November 11, 2011

SABR Posts 40 Issues Of Bill James's 1980s Newsletter, "The Baseball Analyst"

1. Baseball Analyst, Bill James's self-published newsletter was one of the first publications with articles on sabermetrics. Thanks to the generosity of Bill James and Phil Birnbaum, SABR has posted PDFs of the entire 40-issue run. At 20 pages each, that's 800 pages of baseball news, thought, and analysis to dive into!

2. Tracing the origin of the bullpen phone.

3. The Baseball Reference blog has been retired, so John Autin, Raphy, and Andy are now posting at High Heat Stats.

4. Fangraphs' Josh Goldman charts the break-even point for stolen bases, depending on the number of outs in the inning.

5. Dave Cameron (also Fangraphs) reviews the MLB Network's new analytical/sabermetric show, which debuted November 7:
On Monday, [host Brian] Kenny proposed what he called a "tournament baseball" model for handling a pitching staff, pointing out how heavily the Rangers and Cardinals used their bullpens in their respective League Championship Series, and how that helped propel them into the World Series. It's a topic we wrote about here during October quite a bit, and it was great to see a national broadcast discuss the relative effectiveness of starters and relievers using relevant data. ...

[Guests Rob Neyer and Peter Gammons] made interesting points on the subject, and helped discuss the issue rationally without getting into some kind of contrived shouting match where one side had to play contrarian.

On Tuesday, the central theme revolved around the wisdom of giving out $100+ million contracts, and Kenny brought Vince Gennaro (president of SABR) onto the set to discuss the risks associated with committing that much money to any one player.
Kenny, in an interview with Beyond the Box Score's Bill Petti:
I just approach each subject in a logical progression of thought. And there isn't one magic number out there. There's just a way of looking at things logically. I try to explain to people, look, if you read Bill James and you've read him through the decades he's not there just doing math formulas, he's asking the right questions. And then you get one answer you dig a little deeper. Once you get that answer, dig even deeper. And then you keep digging. And that's what we do.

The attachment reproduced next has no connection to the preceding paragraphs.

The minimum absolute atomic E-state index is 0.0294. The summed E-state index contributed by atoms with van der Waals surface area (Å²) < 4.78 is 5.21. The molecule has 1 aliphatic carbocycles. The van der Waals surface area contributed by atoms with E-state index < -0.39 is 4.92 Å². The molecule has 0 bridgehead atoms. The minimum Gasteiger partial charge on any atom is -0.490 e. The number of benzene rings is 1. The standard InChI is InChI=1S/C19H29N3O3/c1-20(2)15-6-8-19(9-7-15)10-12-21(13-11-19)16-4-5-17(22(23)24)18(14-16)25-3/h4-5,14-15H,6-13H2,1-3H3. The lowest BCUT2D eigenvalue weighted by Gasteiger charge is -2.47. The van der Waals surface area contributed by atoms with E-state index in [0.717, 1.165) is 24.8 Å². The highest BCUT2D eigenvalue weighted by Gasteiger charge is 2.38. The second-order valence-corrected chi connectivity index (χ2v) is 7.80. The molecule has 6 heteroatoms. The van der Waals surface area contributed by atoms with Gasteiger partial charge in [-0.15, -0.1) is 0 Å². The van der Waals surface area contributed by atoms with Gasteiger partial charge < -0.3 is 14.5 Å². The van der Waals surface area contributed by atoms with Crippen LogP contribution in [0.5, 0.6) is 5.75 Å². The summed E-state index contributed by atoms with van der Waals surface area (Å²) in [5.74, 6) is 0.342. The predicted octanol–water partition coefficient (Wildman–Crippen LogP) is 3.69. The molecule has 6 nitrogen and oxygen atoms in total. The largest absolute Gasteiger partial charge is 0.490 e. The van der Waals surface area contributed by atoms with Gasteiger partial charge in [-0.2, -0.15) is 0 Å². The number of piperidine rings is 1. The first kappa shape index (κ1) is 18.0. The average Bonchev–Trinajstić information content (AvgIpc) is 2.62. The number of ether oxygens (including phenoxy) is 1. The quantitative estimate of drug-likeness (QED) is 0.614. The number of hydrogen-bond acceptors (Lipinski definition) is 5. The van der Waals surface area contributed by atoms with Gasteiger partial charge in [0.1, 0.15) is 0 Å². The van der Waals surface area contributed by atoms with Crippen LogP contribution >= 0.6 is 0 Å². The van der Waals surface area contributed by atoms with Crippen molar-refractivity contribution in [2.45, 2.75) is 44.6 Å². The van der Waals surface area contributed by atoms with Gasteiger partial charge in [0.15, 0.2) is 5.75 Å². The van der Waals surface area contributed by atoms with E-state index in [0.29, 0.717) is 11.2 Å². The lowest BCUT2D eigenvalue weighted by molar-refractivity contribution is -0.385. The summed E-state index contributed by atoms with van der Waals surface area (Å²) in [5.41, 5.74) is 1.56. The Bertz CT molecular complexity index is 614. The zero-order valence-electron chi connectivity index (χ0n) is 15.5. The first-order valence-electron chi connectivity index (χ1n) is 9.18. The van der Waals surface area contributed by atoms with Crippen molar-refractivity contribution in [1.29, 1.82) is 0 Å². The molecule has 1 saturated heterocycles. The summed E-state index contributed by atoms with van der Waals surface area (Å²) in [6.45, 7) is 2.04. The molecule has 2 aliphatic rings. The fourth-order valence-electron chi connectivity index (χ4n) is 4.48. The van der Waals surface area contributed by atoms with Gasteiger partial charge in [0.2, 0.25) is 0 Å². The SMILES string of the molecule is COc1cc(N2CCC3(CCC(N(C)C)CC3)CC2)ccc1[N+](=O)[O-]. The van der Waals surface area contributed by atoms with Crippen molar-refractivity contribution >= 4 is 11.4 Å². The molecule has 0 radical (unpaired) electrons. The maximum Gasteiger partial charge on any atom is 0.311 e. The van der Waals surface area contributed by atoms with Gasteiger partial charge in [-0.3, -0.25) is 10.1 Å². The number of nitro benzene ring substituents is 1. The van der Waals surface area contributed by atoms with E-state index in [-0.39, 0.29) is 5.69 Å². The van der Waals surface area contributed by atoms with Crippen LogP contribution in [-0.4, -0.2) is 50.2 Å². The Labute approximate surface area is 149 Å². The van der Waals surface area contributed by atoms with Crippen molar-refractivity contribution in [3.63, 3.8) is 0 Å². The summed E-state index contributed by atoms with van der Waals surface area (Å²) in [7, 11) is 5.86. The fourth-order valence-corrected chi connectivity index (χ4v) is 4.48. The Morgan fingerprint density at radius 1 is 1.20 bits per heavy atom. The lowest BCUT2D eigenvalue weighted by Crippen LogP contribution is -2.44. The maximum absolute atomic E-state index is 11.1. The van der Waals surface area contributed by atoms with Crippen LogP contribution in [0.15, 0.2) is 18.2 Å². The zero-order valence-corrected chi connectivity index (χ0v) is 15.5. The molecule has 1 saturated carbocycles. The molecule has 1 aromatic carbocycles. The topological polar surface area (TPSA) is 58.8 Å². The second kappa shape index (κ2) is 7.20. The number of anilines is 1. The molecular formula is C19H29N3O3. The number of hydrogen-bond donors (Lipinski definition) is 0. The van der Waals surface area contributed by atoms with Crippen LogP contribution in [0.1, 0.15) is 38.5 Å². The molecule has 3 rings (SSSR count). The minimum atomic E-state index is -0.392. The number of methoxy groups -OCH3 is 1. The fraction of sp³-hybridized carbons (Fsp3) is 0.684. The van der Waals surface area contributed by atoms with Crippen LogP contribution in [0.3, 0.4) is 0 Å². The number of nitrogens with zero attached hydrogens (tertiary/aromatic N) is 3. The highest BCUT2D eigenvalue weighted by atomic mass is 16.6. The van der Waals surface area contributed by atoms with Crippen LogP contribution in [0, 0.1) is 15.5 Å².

Brilliant! This show could be a huge step forward for advanced stats and rigorous analysis. Has anyone seen the show?

6. While in New York recently, I picked up a copy of John Thorn's Baseball in the Garden of Eden: The Secret History of the Early Game at the amazing and wonderful Strand bookstore. Thorn is MLB's official historian and at his blog, "Our Game", he has written about professional baseball's first championship game, when the 1871 season "went down to the final day amid improbable and poignant circumstances that will never be equaled". And Craig B. Waff and Larry McCray look at baseball in 1856.

7. Arne Christensen of The Hardball Times talks with the former sportswriter and lead singer of AC-DC Bryan Johnson, who wrote about sabermetrics for Canada's national paper, the Globe and Mail, in the early 1980s. Bill James cites Johnson as discovering the tendency of a team to revert back to the win-loss total one would expect from its ratio of runs scored to runs allowed. Johnson recalled he was
in a constant fight with other writers, columnists, etc., both within my own paper, and versus competitors. You saw, I think, how the Toronto Sun declared Alfredo Griffin the Jays' "MVP" — after I pointed out his atrocious OBP [.248 and a 48 OPS+ in 140 games in 1984], and pretty much demanded that the Jays bring up Tony Fernandez. That was the basic tenor of the times. The response was very negative, very hostile. New ideas seemed quite threatening to baseball writers, for reasons that weren't clear then, or now. ...

I remember, in 1985, arguing with a current ESPN guy (Tim Kurkjian, then a Dallas writer) in the press box in Kansas City, that George Brett deserved the MVP much more than Don Mattingly. But his response was utter dismissal, since Mattingly had far more RBIs.
Johnson now works as a teacher in the Philippines, which is says is "perfect" for an obsessive fan: "The 12-hour time difference means you wake up, make coffee, and watch a ballgame over breakfast. Meanwhile, my computer is on in the background, churning out up-to-date scores."

8. "The History of How We Follow Baseball" (Philip Bump, The Atlantic, October 2011)

9. Fantasy baseball - in the 1880s? Victorian nerds!

1 comment:

laura k said...

8. "The History of How We Follow Baseball" (Philip Bump, The Atlantic, October 2011)

Oooo, niiiiice. Me likey.